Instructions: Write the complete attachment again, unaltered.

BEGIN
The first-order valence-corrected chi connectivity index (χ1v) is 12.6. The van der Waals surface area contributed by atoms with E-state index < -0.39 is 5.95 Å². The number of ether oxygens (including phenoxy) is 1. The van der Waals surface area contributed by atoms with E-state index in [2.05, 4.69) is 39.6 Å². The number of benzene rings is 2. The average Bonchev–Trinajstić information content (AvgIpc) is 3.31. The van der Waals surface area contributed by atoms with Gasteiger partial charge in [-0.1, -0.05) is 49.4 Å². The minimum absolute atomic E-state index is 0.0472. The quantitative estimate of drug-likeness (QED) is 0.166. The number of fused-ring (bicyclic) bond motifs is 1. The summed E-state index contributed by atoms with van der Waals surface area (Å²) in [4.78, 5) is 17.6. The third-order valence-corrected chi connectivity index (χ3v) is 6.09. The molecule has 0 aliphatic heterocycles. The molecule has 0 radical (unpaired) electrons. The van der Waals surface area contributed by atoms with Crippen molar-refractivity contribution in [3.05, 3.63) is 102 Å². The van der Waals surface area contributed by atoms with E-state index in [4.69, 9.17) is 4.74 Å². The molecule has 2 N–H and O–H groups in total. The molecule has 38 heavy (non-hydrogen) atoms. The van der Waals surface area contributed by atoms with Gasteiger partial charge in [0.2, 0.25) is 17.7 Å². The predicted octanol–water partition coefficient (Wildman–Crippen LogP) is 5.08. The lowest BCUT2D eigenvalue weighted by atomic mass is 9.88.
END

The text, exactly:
The first-order valence-corrected chi connectivity index (χ1v) is 12.6. The van der Waals surface area contributed by atoms with E-state index < -0.39 is 5.95 Å². The number of ether oxygens (including phenoxy) is 1. The van der Waals surface area contributed by atoms with E-state index in [2.05, 4.69) is 39.6 Å². The number of benzene rings is 2. The average Bonchev–Trinajstić information content (AvgIpc) is 3.31. The van der Waals surface area contributed by atoms with Gasteiger partial charge in [-0.1, -0.05) is 49.4 Å². The minimum absolute atomic E-state index is 0.0472. The quantitative estimate of drug-likeness (QED) is 0.166. The number of fused-ring (bicyclic) bond motifs is 1. The summed E-state index contributed by atoms with van der Waals surface area (Å²) in [4.78, 5) is 17.6. The third-order valence-corrected chi connectivity index (χ3v) is 6.09. The molecule has 0 aliphatic heterocycles. The molecule has 0 radical (unpaired) electrons. The van der Waals surface area contributed by atoms with Crippen molar-refractivity contribution in [3.05, 3.63) is 102 Å². The van der Waals surface area contributed by atoms with E-state index in [4.69, 9.17) is 4.74 Å². The molecule has 2 N–H and O–H groups in total. The molecule has 38 heavy (non-hydrogen) atoms. The van der Waals surface area contributed by atoms with Gasteiger partial charge in [0.2, 0.25) is 17.7 Å². The predicted octanol–water partition coefficient (Wildman–Crippen LogP) is 5.08. The lowest BCUT2D eigenvalue weighted by atomic mass is 9.88.